Becoming the immigrant work force
When I first learned about harvesting jobs in New Zealand it seemed like an ideal, perhaps even romantic, way to earn money. I envisioned long days in the sun picking plump fruit while birds sang the perfect soundtrack. There are days when this happens. I’ve picked grapes surrounded by majestic cliffs or seaside vistas. But let me tell you, the sun doesn’t always shine in New Zealand, and the fruit isn’t always perfect. You also often have to get up well before sunrise, and be prepared to pick during cold, wet days. There are also times when you are paid by how much you pick. Apples, for example, are almost always paid per bin picked, and depending on the quality of the crop, this could take some time. I spent 6 hours picking apples one day and filled one bin, for the whopping total of $26, not even close to minimum wage. You can make good money if you’re fast, but after one day at picking virus ridden apples, I decided to move on. Grapes sounded much more appealing.
Being in the Hawkes Bay at the time, grapes seemed like a pretty good idea. The area is known for its sunny climate and numerous vineyards and wineries. Driving by the vineyards I could see the grapes still on the vines. Someone must have to pick those, right? After asking around at the hostel, I found several people who had done some picking, and I soon had a phone number. A few texts and a phone call later, I had some rudimentary instructions from a mystery man, Rudra, with a thick Indian accent. “Be at Mill Rd. 7:30 tomorrow morning. Don’t be late.”
Four of us from the hostel arrived the next morning and waited, wondering if we were in the right place as we pulled to the side of the road. Eventually a minivan full of workers pulled along side of us, “Are you looking for labor? Good. We wait for one more car.” It wasn’t Rudra, but someone he also contracted with. We followed the minivan and eventually arrived at a vineyard overlooking the ocean. More cars arrived, and out poured Fijians, Indians, Jamaicans, Thai, Chinese, Maori and a few other backpackers. We were definitely in the minority. The next few days were some of the hardest days I’ve worked, for the lowest wage. Cold and wet, hot and sunburned. This is New Zealand, and the weather changes day by day.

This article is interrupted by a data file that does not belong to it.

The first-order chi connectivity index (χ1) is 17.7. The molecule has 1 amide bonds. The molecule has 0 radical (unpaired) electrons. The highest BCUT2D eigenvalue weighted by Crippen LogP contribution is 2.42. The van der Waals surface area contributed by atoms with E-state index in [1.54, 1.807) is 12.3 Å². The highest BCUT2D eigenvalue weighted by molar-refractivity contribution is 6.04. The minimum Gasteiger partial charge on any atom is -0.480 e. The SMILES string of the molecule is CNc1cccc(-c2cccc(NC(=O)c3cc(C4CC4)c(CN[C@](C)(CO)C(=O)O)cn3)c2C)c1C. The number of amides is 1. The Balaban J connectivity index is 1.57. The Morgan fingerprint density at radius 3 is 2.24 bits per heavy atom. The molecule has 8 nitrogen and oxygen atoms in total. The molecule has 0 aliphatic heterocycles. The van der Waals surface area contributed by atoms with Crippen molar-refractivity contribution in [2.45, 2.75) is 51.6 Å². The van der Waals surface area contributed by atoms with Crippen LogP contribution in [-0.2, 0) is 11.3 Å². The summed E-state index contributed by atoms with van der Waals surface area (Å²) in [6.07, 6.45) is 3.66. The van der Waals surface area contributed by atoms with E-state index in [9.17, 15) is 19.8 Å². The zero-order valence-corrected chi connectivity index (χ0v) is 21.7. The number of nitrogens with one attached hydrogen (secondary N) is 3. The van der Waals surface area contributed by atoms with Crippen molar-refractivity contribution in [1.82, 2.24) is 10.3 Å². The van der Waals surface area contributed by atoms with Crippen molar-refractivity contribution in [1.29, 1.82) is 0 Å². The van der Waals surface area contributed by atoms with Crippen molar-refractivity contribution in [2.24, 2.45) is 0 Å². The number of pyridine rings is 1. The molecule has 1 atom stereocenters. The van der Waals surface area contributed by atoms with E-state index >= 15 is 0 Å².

It seems contractors tend to focus on employing travelers (us) or the various low-skilled resident labor force. I consider myself fortunate to have worked for the latter, as it has forever opened my eyes. These weren’t people working to pay for sky dives and telling stories about their last drunken hookup at the hostel. They were here because they had to be. Because this is all they could do. Because they had to support their families, either here or abroad. Multiple generations all working together, their sense of community was most obvious during “smoko”, or break time. We watched in amazement as our Indian neighbors pulled out curries, fresh breads and teas. The older women of the group had spent hours preparing home cooked meals for their friends, and then they got up before sunrise to pick grapes all day. It makes one realize how much we take our creature comforts for granted. I was now part of the unseen workforce.
On the last day of picking, while all the other cars hurried home after an early day, the same group sat down again to share a meal before leaving. But this time they asked us to join them. So there we sat, amongst the vines on the slope of a hill overlooking the mountains with our new friends, experiencing one of the best meals I’ve ever had.
New Zealand has a strong agriculture industry, with seasonal work demands soaring during harvest season. In general, the harvest season starts earlier in the north, and continues as you move south. For the eager worker this can allow you to literally pick your way south following the harvest trail. Crops vary from region to region and include avocados, kiwis, apples and grapes for wine making. A good starting point for locating work is www.picknz.co.nz or contact one of the many backpackers that cater to seasonal workers.